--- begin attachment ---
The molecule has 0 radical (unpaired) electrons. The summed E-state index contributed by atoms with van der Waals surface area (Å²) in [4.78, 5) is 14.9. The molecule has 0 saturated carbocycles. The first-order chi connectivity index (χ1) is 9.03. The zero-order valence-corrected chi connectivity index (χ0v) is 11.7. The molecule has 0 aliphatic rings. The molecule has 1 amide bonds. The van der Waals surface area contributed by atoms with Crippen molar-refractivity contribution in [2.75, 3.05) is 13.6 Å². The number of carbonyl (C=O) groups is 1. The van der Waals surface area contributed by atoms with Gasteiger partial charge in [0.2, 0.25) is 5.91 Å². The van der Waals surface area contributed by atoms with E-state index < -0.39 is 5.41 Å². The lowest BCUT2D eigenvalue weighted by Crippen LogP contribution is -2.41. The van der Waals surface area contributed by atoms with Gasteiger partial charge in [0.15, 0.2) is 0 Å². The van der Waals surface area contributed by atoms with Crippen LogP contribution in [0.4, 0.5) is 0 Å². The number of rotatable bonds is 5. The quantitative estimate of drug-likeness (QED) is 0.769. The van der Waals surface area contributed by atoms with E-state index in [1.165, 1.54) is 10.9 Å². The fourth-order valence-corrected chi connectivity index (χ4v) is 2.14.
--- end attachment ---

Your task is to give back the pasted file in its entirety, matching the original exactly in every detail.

The molecule has 0 radical (unpaired) electrons. The summed E-state index contributed by atoms with van der Waals surface area (Å²) in [4.78, 5) is 14.9. The molecule has 0 saturated carbocycles. The first-order chi connectivity index (χ1) is 9.03. The zero-order valence-corrected chi connectivity index (χ0v) is 11.7. The molecule has 0 aliphatic rings. The molecule has 1 amide bonds. The van der Waals surface area contributed by atoms with Crippen molar-refractivity contribution in [2.75, 3.05) is 13.6 Å². The number of carbonyl (C=O) groups is 1. The van der Waals surface area contributed by atoms with Gasteiger partial charge in [0.2, 0.25) is 5.91 Å². The van der Waals surface area contributed by atoms with E-state index < -0.39 is 5.41 Å². The lowest BCUT2D eigenvalue weighted by Crippen LogP contribution is -2.41. The van der Waals surface area contributed by atoms with Gasteiger partial charge in [0.15, 0.2) is 0 Å². The van der Waals surface area contributed by atoms with Crippen LogP contribution in [0.4, 0.5) is 0 Å². The number of rotatable bonds is 5. The quantitative estimate of drug-likeness (QED) is 0.769. The van der Waals surface area contributed by atoms with E-state index in [1.165, 1.54) is 10.9 Å². The fourth-order valence-corrected chi connectivity index (χ4v) is 2.14.